Some Catholics, of course end up with some weird Works First which allows them to play footsie with the Moslems, Pagans, Hindu, etc by saying that the righteous ‘good work’-doing Moslem, Pagan, Hindu, etc can work his way to heaven, totally ignoring the fact they have no faith. Thus we get Mother Teresa saying she was trying to make the Moslem, Pagan, Hindu etc into better Moslem, Pagan, Hindu etc, totally ignoring the fact that without faith that Jesus was the I AM, that they are going to take their seemly righteous works to hell with them. But hey, that is an off-topic rabbit trail.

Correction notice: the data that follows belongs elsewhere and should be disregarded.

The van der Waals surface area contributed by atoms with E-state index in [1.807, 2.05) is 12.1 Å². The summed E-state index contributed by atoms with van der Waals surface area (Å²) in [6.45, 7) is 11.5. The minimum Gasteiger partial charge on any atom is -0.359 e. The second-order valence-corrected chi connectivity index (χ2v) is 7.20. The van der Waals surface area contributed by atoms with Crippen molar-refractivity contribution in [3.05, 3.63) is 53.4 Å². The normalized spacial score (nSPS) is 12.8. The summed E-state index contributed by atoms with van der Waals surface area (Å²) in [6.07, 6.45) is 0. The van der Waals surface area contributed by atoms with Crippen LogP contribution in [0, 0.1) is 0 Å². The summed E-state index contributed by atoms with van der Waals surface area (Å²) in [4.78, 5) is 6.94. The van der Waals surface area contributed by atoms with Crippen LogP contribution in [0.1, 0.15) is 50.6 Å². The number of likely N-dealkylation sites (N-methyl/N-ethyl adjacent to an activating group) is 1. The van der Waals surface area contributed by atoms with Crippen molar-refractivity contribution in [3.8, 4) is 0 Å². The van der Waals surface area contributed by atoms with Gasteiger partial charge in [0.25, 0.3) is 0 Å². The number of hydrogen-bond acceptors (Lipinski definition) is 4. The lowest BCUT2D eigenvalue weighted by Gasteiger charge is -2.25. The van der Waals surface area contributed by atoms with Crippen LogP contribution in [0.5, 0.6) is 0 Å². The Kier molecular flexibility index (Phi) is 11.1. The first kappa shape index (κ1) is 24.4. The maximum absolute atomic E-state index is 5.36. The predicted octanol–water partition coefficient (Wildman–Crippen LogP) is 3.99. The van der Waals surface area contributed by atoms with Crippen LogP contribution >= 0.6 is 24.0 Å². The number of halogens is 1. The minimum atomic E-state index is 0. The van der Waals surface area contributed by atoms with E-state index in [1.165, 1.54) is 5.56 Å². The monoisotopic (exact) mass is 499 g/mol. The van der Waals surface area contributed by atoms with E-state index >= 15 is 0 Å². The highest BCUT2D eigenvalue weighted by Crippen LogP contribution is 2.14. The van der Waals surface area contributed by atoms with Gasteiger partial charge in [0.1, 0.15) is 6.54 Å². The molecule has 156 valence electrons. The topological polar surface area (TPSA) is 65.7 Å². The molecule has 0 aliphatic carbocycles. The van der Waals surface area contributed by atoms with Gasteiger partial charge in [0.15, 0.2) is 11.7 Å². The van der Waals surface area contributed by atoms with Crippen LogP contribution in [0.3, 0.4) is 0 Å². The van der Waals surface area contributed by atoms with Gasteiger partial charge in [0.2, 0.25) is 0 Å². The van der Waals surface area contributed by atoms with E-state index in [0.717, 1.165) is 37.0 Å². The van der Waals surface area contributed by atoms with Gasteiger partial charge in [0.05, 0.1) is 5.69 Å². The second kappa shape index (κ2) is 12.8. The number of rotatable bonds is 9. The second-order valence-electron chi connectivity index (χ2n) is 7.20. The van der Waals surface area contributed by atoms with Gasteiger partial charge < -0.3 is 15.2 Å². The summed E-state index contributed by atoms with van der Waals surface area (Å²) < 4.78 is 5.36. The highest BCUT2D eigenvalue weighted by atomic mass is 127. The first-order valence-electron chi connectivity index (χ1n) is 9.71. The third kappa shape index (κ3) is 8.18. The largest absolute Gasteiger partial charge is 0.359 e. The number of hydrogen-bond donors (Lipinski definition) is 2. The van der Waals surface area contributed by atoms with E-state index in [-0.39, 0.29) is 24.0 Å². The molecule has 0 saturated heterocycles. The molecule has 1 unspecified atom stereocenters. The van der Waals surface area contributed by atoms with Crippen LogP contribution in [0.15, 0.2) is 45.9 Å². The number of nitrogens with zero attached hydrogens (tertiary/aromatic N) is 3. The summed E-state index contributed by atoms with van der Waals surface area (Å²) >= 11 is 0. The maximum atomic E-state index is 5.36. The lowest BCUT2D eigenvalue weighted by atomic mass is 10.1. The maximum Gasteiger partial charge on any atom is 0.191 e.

>Uh, no. You not only don’t read Latin, but you do read Reformation500 Blog so you’re bound to not learn much that is accurate about the Catholic faith.

    Right, I am learning a bit about what these men thought of their faith, not about the Catholic church. There is too much evidence that these guys did not hold to the same two thousand year traditions that you do. Heck, they liked to kill those righteous Moslem, Pagan, Hindu etc men. The latest incarnation of the Western Church wants to hug them. Not making a judgement about either course of action, but they ain’t the same, and it is not the same church.

    >There were no “three million Christians” put to death by the Church. What’s your source for that nonsense? Oh, wait, is it something you made up out of thin air or are you relying on some blog?

    Actually this is from the same source that Catholic Answers gets the 30k denominations of Protestant faith that follow Sola Scriptura.